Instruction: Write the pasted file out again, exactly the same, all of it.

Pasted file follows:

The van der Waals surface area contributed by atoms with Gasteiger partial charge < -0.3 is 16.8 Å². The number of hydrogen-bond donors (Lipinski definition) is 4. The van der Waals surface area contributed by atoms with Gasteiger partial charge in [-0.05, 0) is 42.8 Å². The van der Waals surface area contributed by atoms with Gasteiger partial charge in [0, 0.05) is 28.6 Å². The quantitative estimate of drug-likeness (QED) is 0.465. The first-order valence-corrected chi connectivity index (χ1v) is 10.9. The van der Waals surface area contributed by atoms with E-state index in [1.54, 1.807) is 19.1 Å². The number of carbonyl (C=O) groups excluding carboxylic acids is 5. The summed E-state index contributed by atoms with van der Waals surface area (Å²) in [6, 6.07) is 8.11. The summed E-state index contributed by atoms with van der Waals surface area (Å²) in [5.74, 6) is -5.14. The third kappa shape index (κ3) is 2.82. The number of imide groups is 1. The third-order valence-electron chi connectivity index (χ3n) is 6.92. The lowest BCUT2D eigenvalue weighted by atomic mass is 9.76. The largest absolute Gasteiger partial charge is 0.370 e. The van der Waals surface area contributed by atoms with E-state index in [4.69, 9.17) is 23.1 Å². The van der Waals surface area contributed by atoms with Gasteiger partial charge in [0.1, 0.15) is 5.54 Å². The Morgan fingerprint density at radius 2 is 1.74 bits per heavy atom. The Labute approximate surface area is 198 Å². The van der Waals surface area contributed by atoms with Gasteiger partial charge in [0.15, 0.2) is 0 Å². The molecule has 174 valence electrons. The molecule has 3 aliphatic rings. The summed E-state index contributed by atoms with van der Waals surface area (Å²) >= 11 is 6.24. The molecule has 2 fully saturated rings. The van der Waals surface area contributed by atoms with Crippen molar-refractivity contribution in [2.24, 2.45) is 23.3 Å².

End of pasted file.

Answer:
The van der Waals surface area contributed by atoms with Gasteiger partial charge < -0.3 is 16.8 Å². The number of hydrogen-bond donors (Lipinski definition) is 4. The van der Waals surface area contributed by atoms with Gasteiger partial charge in [-0.05, 0) is 42.8 Å². The van der Waals surface area contributed by atoms with Gasteiger partial charge in [0, 0.05) is 28.6 Å². The quantitative estimate of drug-likeness (QED) is 0.465. The first-order valence-corrected chi connectivity index (χ1v) is 10.9. The van der Waals surface area contributed by atoms with E-state index in [1.54, 1.807) is 19.1 Å². The number of carbonyl (C=O) groups excluding carboxylic acids is 5. The summed E-state index contributed by atoms with van der Waals surface area (Å²) in [6, 6.07) is 8.11. The summed E-state index contributed by atoms with van der Waals surface area (Å²) in [5.74, 6) is -5.14. The third kappa shape index (κ3) is 2.82. The number of imide groups is 1. The third-order valence-electron chi connectivity index (χ3n) is 6.92. The lowest BCUT2D eigenvalue weighted by atomic mass is 9.76. The largest absolute Gasteiger partial charge is 0.370 e. The van der Waals surface area contributed by atoms with E-state index in [4.69, 9.17) is 23.1 Å². The van der Waals surface area contributed by atoms with Gasteiger partial charge in [0.1, 0.15) is 5.54 Å². The Morgan fingerprint density at radius 2 is 1.74 bits per heavy atom. The Labute approximate surface area is 198 Å². The van der Waals surface area contributed by atoms with Gasteiger partial charge in [0.15, 0.2) is 0 Å². The molecule has 174 valence electrons. The molecule has 3 aliphatic rings. The summed E-state index contributed by atoms with van der Waals surface area (Å²) >= 11 is 6.24. The molecule has 2 fully saturated rings. The van der Waals surface area contributed by atoms with Crippen molar-refractivity contribution in [2.24, 2.45) is 23.3 Å².